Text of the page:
China To Play A Big Role In World Soccer, Says Man City Coach Pellegrini
Manchester City manager Manuel Pellegrini has hailed China as a real rising soccer power and expected it to play a big role in the near future.
The former Real Madrid head coach was impressed by the determination manifested by Chinese soccer, which on Monday witnessed the publication of another milestone plan entitled as the Notice of Publishing The Mid- and Long-Term Development Plan for Chinese Soccer.
According to this document released by China’s National Development and Reform Commission, China aims to rank among the world top teams by 2050.
“I think that China, at this time, is a real rising power. The growing interest for football (soccer) in the country has been strengthened by the arrival of first level players and coaches to the Super League, such as Jackson Martinez, Alex Teixeira, Ramires, Elkerson, Gervinho, (Felipe) Scolari and (Marcello) Lippi, and with the enormous evolution of national players as well, like Ke Sun,” Pellegrini told Xinhua.
The Chinese soccer is benefitting as a whole from the influx of big-name players and coaches, he said.
“I find it extraordinary that the love and the extreme care with which grassroots football is working in China, thanks especially to the training work by established professionals who share their experiences with coaches and players,” he said.
“The arrival of these new stars to the Super League should also be seen as an opportunity. These large investments by clubs generate new opportunities for grassroots football: new facilities, training for coaches, building alliances with professionals around the world… A very important collaboration route is opened to help and consolidate the work of new professionals in China,” he said.
The 62-year-old Chilean saw a bright future being laid out for Chinese soccer which has been buoyed up by positive state reform plans.
“It is very interesting to see how the passion for football in China is growing exponentially and how the professionalization of institutions, players and coaching staff can improve and deliver a very high quality sport,” he said.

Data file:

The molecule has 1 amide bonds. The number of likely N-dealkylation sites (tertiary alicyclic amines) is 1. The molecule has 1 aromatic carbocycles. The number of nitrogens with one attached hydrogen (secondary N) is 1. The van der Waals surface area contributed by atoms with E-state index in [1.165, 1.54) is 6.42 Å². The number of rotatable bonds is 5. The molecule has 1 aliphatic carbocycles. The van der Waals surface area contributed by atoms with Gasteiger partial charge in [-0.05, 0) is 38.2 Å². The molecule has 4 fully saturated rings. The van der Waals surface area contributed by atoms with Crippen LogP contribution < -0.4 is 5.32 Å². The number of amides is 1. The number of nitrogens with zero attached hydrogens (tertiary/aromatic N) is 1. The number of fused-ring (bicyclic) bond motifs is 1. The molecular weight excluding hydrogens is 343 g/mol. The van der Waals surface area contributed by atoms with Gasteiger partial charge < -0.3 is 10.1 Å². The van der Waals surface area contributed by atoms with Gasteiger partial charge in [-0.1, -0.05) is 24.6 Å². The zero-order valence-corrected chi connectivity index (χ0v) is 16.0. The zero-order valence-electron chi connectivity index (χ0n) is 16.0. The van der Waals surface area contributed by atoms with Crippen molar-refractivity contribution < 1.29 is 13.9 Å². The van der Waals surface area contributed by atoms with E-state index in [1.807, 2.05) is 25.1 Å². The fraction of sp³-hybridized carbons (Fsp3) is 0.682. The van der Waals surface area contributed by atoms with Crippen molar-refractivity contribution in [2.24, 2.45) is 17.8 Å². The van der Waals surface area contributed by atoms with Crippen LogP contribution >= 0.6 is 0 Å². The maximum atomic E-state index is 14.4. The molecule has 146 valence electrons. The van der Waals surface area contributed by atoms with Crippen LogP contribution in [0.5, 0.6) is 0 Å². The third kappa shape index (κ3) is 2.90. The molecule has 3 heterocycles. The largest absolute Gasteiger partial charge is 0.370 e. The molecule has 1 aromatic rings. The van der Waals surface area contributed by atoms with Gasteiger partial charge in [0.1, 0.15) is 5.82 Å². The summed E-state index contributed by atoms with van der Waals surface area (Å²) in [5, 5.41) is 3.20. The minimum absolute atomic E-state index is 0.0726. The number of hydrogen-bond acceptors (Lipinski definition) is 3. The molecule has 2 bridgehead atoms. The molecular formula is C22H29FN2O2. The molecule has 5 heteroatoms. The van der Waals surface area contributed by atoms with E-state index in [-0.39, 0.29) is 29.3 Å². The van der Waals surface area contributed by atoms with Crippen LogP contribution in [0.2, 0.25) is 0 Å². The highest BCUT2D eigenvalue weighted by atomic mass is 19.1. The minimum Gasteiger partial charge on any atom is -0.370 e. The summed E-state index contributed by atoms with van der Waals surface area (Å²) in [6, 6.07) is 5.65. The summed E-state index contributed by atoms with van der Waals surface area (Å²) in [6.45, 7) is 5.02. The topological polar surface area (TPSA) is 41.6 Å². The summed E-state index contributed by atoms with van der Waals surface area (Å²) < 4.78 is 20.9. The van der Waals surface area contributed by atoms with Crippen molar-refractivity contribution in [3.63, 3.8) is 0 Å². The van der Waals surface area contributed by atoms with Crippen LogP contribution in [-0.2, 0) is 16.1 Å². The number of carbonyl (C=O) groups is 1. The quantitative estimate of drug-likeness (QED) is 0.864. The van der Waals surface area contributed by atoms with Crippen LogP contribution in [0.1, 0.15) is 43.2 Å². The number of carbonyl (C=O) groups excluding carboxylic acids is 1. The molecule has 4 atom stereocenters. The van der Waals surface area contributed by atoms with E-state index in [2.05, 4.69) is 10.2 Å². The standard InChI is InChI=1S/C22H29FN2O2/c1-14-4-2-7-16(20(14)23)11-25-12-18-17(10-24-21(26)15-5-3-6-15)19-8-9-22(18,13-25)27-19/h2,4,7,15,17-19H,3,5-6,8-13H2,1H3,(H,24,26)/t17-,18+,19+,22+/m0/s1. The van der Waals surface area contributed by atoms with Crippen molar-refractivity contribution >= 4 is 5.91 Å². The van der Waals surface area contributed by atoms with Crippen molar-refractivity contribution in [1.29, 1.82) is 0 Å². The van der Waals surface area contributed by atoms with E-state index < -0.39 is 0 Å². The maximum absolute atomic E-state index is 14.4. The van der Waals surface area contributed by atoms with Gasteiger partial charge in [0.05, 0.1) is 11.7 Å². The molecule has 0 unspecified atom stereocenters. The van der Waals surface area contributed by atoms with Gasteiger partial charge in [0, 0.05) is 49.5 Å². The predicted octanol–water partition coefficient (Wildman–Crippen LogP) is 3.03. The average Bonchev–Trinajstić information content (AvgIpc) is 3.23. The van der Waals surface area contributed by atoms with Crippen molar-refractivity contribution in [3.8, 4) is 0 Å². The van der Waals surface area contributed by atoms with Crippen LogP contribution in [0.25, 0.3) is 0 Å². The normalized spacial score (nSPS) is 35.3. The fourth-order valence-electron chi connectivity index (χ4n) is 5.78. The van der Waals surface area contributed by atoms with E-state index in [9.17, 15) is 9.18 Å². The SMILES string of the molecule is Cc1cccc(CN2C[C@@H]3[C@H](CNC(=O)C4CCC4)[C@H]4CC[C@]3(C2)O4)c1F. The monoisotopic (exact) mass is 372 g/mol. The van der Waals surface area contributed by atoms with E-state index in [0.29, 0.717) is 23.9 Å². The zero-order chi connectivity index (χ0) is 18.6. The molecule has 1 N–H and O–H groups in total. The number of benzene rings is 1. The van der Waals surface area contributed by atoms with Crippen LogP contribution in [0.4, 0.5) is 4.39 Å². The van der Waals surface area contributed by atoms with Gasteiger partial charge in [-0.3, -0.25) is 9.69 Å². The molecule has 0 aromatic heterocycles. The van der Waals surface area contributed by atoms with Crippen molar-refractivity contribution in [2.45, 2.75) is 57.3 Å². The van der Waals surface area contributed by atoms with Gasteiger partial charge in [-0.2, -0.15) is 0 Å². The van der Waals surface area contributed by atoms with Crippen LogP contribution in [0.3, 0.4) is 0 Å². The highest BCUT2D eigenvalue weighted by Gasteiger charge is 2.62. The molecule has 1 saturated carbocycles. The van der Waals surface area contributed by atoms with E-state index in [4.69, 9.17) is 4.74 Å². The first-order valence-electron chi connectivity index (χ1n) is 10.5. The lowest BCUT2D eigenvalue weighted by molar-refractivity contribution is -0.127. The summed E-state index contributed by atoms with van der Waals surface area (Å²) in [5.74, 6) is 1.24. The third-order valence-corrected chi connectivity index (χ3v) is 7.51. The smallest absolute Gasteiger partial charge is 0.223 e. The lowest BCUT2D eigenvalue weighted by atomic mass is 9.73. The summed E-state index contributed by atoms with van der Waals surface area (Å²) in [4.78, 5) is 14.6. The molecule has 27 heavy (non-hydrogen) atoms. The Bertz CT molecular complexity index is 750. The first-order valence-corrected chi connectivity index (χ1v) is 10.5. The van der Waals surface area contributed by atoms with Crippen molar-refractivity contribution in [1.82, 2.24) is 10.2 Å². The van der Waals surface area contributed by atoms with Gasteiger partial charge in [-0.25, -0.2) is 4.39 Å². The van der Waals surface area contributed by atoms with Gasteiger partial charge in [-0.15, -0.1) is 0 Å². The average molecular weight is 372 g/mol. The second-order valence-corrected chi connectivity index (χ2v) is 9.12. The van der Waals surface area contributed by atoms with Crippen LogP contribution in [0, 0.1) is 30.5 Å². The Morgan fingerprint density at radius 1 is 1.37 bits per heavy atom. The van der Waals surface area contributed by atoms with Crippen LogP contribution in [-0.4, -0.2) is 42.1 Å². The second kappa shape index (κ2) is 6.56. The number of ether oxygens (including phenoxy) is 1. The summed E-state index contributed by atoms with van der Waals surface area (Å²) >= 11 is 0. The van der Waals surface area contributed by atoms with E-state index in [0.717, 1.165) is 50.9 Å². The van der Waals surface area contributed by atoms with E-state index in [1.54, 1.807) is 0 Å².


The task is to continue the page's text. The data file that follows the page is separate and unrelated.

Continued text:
“We are seeing now stadiums are being filled up with children who want to become professional footballers.”
Pellegrini reckoned that the 2002 FIFA World Cup where China qualified for the finals turned out to be a landmark for Chinese soccer.
“The qualification of the Chinese national team for the 2002 World Cup finals in South Korea and Japan, was a huge leap in quality for this sport in China,” he said.
“Since that, all the work that is being developed with the new generation of players is a wise decision and, in my view, a very intelligent strategy. I am sure that in the near future, the Chinese national team will be able to come back to the final stages of the World Cup, where I am sure they will play a big role,” he said.
Pellegrini, who is preparing his Manchester City side for the UEFA Champions League quarterfinals second leg at home against Paris Saint-Germain, said he did not care about the personal glory, but would like to see attacking play from his team.
“I always want to win, win and win again. My vision as a coach is that the best way to win is to play, have possession and to attack. The best way to win is to play well,” he said.
“Winning is important, but we earn more by playing well. This is what I always try to transmit to all my players: the ambition to do well, then the results come,” he said.
“It is important not to become obsessed, however we all like to win, of course, there is the element of personal satisfaction… I’m not looking for trophies to say, ‘I’m the best’. I don’t care about that,” he said.
“The constant search for new horizons has moved me throughout my career,” he said.